Postcard from camp: Broncos
Peyton Manning has everyone buzzing in Denver -- fans, media and teammates
Manning's presence will open space for and decrease contact on Willis McGahee
Tracy Porter will help a pass defense that struggled against spread offenses in '11
SI.com has dispatched writers to report on NFL training camps across the country. Here's what Jim Trotter had to say about Broncos camp in Englewood, Colo., which he visited on Aug. 2. Read all of our postcards here.
At the Broncos' year-round Dove Valley complex in Englewood, Colo. It is a stunning afternoon, with at least 4,000 fans lining the grass knolls around the far field. The players are in pads, which pleases me to no end because my first three camp stops featured players in shorts. Quick thoughts: Peyton Manning looks good; the goal-line run game needs work (it failed to get in the end-zone on four rushes from the 5-yard line or closer, although two play-action TD passes bailed it out); and Dove Valley has become the hub of the NFL world, with multiple national media coming through on a daily basis.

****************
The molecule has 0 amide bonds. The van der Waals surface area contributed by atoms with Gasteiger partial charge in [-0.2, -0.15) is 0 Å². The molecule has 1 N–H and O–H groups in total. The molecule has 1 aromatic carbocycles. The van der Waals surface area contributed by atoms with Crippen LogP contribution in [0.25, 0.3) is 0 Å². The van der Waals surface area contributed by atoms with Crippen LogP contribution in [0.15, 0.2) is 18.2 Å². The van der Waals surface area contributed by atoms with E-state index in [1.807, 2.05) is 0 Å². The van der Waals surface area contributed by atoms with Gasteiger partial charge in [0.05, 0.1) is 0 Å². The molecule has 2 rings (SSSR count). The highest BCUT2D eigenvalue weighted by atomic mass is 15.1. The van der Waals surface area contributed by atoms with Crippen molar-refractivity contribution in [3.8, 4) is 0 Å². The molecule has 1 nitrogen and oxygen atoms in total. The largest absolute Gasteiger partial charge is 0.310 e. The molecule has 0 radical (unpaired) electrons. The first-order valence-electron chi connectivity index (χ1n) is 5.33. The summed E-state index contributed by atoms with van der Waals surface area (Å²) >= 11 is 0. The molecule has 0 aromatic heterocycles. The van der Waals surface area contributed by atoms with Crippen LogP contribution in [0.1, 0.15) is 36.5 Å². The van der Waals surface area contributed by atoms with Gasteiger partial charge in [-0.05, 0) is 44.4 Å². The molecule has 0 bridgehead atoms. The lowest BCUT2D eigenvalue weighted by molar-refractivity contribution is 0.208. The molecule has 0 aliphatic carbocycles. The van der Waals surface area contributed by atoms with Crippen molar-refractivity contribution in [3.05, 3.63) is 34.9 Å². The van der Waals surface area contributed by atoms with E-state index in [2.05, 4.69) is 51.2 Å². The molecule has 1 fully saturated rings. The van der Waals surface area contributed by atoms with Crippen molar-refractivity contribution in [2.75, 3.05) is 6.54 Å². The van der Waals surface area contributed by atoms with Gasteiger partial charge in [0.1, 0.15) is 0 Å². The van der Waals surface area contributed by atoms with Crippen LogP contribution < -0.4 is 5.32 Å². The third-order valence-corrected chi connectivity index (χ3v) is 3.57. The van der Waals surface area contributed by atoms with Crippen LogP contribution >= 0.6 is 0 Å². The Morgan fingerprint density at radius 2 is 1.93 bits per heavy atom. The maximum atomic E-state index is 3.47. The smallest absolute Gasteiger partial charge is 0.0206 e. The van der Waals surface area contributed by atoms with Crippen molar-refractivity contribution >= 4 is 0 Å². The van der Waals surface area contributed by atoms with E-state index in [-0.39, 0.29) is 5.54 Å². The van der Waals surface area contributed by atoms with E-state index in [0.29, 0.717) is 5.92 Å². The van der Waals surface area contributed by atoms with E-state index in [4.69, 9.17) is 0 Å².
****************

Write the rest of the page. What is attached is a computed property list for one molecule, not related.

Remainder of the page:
1. The buzz around the organization has not diminished since Peyton Manning came to town. The Broncos are drawing record crowds to their practices, where predictably most eyes are on Manning. Fans celebrate his completions and sigh in slight disappointment at his incompletions. Either way, the fans have brought added energy to practices. Coach John Fox loves it because it's a small step toward simulating game conditions. Plus, skill position players typically love to put on shows, and the larger the crowds, the greater the stage, the higher the competition.
On this day, wideout Demaryius Thomas stood out, even catching a downfield pass for a touchdown before high-fiving fans. Manning lauded the 6-foot-3, 229-pound Thomas, who figures to be a key target for him. Eric Decker, who was a popular option for Manning the first week of camp, has missed time recently with a groin injury. He can't rush a return to health, but, at the same time, it's imperative that he take as many reps as possible with Manning, who has yet to get fully comfortable with his receivers. He told SI it might take an entire year for that to happen, adding that it's a "process." Said Decker: "There's no gray area with him. It's either you do it the right way or you do it the wrong way."
2. It's debatable which group is most excited about Manning's arrival: the wideouts, the defense or the running backs. Willis McGahee, the team's leading rusher last season, couldn't stop smiling when discussing his new QB. "Having him is going to take a lot of hits off me," he said. "I'm not going to get that pounding like I did in the past. I'm not going to say that we're not going to run the ball as much, but as far as keeping nine out of the box, defenses have to respect [Manning]. You can try that one-on-one coverage with no safeties out there, and he's going to pick you apart."